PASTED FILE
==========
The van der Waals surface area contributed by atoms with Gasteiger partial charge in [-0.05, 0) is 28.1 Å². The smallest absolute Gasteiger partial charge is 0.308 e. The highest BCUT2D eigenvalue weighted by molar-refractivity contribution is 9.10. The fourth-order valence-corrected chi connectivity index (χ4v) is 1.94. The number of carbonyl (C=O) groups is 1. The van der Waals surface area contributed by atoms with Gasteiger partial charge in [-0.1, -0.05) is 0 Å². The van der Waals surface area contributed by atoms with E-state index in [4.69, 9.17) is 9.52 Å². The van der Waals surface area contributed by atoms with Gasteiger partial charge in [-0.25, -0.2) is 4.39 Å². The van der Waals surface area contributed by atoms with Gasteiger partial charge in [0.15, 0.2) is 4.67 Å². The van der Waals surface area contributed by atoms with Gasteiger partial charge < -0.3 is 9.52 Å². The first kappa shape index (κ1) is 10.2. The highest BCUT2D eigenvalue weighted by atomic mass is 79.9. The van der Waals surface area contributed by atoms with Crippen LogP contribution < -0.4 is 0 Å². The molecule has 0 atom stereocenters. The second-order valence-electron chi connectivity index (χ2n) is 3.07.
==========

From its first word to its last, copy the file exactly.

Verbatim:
The van der Waals surface area contributed by atoms with Gasteiger partial charge in [-0.05, 0) is 28.1 Å². The smallest absolute Gasteiger partial charge is 0.308 e. The highest BCUT2D eigenvalue weighted by molar-refractivity contribution is 9.10. The fourth-order valence-corrected chi connectivity index (χ4v) is 1.94. The number of carbonyl (C=O) groups is 1. The van der Waals surface area contributed by atoms with Gasteiger partial charge in [-0.1, -0.05) is 0 Å². The van der Waals surface area contributed by atoms with E-state index in [4.69, 9.17) is 9.52 Å². The van der Waals surface area contributed by atoms with Gasteiger partial charge in [-0.25, -0.2) is 4.39 Å². The van der Waals surface area contributed by atoms with Gasteiger partial charge in [0.15, 0.2) is 4.67 Å². The van der Waals surface area contributed by atoms with Gasteiger partial charge < -0.3 is 9.52 Å². The first kappa shape index (κ1) is 10.2. The highest BCUT2D eigenvalue weighted by atomic mass is 79.9. The van der Waals surface area contributed by atoms with Crippen LogP contribution < -0.4 is 0 Å². The molecule has 0 atom stereocenters. The second-order valence-electron chi connectivity index (χ2n) is 3.07.